Los Angeles

Bruce Conner

Michael Kohn Gallery

This miniretrospective of Bruce Conner’s assemblages, paintings, drawings, and “engraving collages” traces a career that began brilliantly but has subsequently trailed off on a foot-dragging note. Throughout the ’60s, Conner turned the scattered remains of broken found objects into some of the most compelling assemblages since Joseph Cornell. In the process Conner exploded Cornell’s modest vignettes, producing a furious, dismembered theater of mummified despair. Wax, doll parts, silk stockings, lace, rubber hose, and assorted detritus were juxtaposed in sinister sexually charged tableaux.

Conner has always responded to the world, in his words, by “gluing [it] . . . down and . . . putting my name on it.” But the fame he achieved pushed him to repeatedly change direction and medium to avoid assembly-line effects. Conner never aimed to confuse people, he just didn’t want to be pinned down, to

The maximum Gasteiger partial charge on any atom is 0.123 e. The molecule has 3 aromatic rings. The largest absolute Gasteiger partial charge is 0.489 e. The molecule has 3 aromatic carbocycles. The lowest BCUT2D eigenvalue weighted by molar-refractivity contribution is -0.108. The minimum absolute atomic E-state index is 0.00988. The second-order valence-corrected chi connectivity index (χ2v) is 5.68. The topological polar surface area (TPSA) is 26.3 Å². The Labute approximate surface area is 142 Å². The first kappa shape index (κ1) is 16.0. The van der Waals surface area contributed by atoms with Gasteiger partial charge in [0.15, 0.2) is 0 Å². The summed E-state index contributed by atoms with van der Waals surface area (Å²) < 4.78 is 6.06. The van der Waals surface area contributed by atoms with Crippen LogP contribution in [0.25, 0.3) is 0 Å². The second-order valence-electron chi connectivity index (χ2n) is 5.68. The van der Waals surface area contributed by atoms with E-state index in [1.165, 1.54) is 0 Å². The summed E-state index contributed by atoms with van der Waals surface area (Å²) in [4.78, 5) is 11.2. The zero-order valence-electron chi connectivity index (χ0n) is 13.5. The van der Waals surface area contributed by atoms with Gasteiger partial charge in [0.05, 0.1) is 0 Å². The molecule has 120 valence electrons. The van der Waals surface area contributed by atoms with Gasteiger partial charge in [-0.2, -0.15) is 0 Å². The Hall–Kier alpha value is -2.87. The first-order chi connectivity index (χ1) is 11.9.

to keep reading

Artforum print subscribers have full access to this article. If you are a subscriber, sign in below.

Not registered for artforum.com? Register here.

SUBSCRIBE NOW for only $50 a year—65% off the newsstand price—and get the print magazine plus full online access to this issue and our archive.*

Order the PRINT EDITION of the November 1990 issue for $17 or the ONLINE EDITION for $5.99.

* This rate applies to U.S. domestic subscriptions.